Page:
4. Prefetch resources for snappy routing

It’s not just important that Gatsby sites are fast. It’s also important that they seem even faster.

When a Gatsby page finishes loading, Gatsby starts prefetching resources for internal pages the user may navigate to (internal links that are visible in the viewport). It does this at a very low priority — it will prioritize almost anything else for the current page over these prefetching requests.

On top of that, when a link is actively hovered over (a strong indication the user will visit that link), Gatsby will fetch the resources for that page at a higher priority.

This means that when the user navigates to another internal page, resources have already been quietly loaded in the background and routing feels instantaneous.

Say you order delivery for dinner. It arrives, you eat. Later, you look at the menu again and scan for dessert. You decide on one and press “order”. Your doorbell rings immediately, your dessert has arrived. It’s like the delivery person is a psychic. They arrive instantaneously, with exactly what you wanted, exactly when you want it.

the flash delivering pizza

Gatsby preloads resources for pages a user is likely to navigate to, like a psychic delivery person.

5. Consolidate data sourcing and transformations

With Gatsby, your data can be sourced from just about anywhere — content management systems, Markdown, APIs, databases, etc. A recent series on the Gatsby blog detailed the concept of the “content mesh”:

[Gatsby is] the infrastructure layer for a decoupled website. The content mesh stitches together content systems in a modern development environment while optimizing website delivery for performance.

With Gatsby, you can source your data into a consolidated data layer, which you can query against directly. No matter where your data comes from, you can access it all from a single query. Get data from wherever it lives to the right place in your website in the right form exactly when it’s needed.

This is like ordering from Amazon. Instead of heading to the grocery store, the hardware store, the electronics store, the pet store, etc., you can place a single order to Amazon to get items from them all. You don’t have to worry about logistics, combining data, or managing multiple requests — it Just Works™.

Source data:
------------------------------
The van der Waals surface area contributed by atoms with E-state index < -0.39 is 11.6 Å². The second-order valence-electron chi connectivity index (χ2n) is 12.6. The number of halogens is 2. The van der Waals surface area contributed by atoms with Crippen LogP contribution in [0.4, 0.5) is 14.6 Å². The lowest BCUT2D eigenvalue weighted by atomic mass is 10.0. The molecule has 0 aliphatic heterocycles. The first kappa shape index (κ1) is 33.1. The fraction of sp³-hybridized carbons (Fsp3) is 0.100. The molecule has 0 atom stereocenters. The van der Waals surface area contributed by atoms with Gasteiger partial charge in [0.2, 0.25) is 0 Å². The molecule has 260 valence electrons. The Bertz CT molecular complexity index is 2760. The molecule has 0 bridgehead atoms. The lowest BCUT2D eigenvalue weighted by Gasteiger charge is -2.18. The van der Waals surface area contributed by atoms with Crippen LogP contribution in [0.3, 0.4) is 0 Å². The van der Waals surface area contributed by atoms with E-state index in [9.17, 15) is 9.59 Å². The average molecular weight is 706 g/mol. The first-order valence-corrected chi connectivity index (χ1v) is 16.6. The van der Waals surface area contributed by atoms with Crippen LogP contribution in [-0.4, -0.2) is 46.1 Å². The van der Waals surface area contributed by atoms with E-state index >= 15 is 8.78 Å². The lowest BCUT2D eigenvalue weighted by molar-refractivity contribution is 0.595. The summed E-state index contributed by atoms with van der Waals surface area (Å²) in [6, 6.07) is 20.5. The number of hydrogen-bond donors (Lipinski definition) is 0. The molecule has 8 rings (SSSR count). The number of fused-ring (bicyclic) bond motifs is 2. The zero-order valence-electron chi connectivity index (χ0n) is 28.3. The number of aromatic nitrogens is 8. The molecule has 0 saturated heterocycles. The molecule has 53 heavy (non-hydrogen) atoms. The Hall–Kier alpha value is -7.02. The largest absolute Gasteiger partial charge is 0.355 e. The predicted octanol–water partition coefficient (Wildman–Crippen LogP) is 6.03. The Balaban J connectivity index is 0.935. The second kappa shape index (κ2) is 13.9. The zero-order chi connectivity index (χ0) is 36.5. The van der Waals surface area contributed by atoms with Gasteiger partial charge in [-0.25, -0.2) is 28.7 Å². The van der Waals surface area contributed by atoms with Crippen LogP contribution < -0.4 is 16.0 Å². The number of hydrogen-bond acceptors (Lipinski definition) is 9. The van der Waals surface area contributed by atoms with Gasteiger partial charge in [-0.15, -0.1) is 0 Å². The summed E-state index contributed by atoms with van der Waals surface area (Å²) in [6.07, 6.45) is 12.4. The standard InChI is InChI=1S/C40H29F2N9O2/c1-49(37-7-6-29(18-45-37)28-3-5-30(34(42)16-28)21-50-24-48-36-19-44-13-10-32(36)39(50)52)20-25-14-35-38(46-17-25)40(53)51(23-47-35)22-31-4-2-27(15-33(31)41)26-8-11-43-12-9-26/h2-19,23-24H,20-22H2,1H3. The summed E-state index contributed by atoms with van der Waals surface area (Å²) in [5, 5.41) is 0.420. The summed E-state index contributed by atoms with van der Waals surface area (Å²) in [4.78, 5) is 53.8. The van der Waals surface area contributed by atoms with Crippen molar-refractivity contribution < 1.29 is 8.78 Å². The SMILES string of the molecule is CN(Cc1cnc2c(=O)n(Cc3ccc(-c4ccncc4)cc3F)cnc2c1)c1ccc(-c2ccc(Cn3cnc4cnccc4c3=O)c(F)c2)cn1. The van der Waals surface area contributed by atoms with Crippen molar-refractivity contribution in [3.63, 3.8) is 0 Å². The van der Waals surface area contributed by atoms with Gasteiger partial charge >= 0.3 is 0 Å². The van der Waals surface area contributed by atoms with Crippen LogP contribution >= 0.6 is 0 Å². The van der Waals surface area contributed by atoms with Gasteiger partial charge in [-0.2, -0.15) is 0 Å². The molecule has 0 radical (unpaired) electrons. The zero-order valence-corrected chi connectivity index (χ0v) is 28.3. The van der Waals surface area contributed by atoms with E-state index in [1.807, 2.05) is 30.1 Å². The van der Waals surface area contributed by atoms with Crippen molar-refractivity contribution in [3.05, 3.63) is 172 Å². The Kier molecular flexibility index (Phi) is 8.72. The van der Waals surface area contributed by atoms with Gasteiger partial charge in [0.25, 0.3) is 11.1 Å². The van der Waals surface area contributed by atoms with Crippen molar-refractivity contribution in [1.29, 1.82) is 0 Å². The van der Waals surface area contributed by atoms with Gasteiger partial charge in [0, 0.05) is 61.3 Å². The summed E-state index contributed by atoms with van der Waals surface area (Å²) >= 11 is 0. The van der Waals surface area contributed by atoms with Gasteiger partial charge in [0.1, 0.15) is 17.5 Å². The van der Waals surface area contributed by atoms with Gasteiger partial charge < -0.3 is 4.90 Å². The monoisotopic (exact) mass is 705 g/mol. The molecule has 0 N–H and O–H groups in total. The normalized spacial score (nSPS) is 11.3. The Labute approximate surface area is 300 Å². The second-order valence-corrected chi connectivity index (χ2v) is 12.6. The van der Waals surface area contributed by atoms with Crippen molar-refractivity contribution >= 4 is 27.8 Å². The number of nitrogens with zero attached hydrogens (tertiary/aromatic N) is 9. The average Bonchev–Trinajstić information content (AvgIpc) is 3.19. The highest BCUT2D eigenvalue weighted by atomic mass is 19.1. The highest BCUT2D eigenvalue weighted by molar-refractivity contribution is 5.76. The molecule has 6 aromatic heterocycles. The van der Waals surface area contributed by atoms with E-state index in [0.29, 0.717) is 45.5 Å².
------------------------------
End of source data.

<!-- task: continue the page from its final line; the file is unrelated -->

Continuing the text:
You can make a single order to Amazon for a variety of items originating from a variety of sources; You can make a single query to the Gatsby data layer for a range of data originating from many different data sources.

Gatsby consolidates your data into a single, queryable layer, like Amazon consolidates the online ordering experience from a multitude of vendors.

Wrap up

A lot of the core features of Gatsby seem to happen automagically; In this post I’ve aimed to abstract some of these core features into more approachable comparisons. These analogies may seem a bit silly, but I hope you enjoyed and found them helpful! We talked about the following developer experience and performance optimization features:

  1. Start off with a pre-configured development environment and build process (High-performance car)
  2. Benefit from built-in performance optimization (Neo’s Matrix skills)
  3. Leverage static site delivery and web app experience (Compressed mattress)
  4. Prefetch resources for snappy routing (Psychic delivery person)
  5. Consolidate data sourcing and transformations (Amazon)

💡 Looking for a deeper dive into Gatsby’s internals? Check out the ”behind the scenes” section of the docs.

Tagged with gatsby concepts